The Myth of the Cottage Garden Inspired the Perennial Border in Victorian America

Something about the expression ‘cottage garden’ creates a warm feeling and even a sense of nostalgia among gardeners.

Cottage gardens became popular in both England and America when late nineteenth century writer and horticulturist William Robinson and landscape designer Gertrude Jekyll wrote that cottage gardens provided a sensible way to garden in a small space.  Gardeners, they concluded, could learn from the cottage garden style.

Allison Kyle Leopold in her book The Victorian Garden writes: “Cottage gardens seemed enchantingly simple, their colors soothing rather than stirring, their only structure a hedge, a picket fence, a tumbledown stone wall, along which randomly planted borders of blooms and vines grew in seductive fashion.”

Growing your favorite plants in a small space seemed the essence of the English cottage garden.

But then Leopold wonders whether the cottage garden was not really a myth.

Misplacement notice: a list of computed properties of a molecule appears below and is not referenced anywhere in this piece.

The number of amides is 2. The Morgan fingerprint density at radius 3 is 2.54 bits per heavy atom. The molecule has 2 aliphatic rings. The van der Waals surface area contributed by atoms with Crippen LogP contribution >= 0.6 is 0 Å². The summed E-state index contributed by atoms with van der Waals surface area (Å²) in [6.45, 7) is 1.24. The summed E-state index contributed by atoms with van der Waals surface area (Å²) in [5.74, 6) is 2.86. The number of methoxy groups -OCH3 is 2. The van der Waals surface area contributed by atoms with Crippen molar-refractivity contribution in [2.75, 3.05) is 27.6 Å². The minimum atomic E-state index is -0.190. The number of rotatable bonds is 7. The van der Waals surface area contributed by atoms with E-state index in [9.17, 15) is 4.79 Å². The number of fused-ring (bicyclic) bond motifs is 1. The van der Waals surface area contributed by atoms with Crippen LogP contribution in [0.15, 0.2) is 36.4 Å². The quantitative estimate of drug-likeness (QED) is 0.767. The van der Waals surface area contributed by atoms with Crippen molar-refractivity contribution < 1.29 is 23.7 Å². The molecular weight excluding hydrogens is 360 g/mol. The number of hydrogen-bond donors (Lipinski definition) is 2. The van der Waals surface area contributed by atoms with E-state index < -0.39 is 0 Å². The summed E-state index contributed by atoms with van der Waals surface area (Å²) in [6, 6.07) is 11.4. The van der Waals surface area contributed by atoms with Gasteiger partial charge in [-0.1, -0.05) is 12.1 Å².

She writes, “Of  course the romantically untidy cottage gardens for which 19th century Americans longed, while popular in England, were little more than a fantasy…Beginning in the 1870s, however, nostalgia for sentimentalized cottage gardens that never really existed helped reintroduce late Victorians to the charms of the herbaceous borders.”

It was, after all, Robinson who complained that planting annuals in carpet beds was a waste of time. Gardeners ought to plant perennials and thus avoid the maintenance of such carpet beds that each year needed to be set in the lawn.

And so after the 1870s once again perennial borders played an important role in the garden first in England and later in America.  Such borders had been popular once as New York seedsman Peter Henderson wrote in his book Gardening for Pleasure, published in 1883, “The old-fashioned mixed borders of four or six feet wide along the walks of the fruit or vegetable garden, were usually planted with hardy herbaceous plants, the tall growing at the back, with the lower growing sorts in the front…But the more modern style of flower borders has quite displaced such collections. and they are now but little seen.”

The cottage garden ideal provided a renewed interest in the perennial border.

Today a garden near the nursery at White Flower Farm in Connecticut provides a wonderful example of an English border of perennials [below]. Notice the variety of plants with the short in the front and the tall in the back.

The perennial border at White Flower Farm in Litchfield, Conn.

The perennial border at White Flower Farm in Litchfield, Conn.

 

 

 

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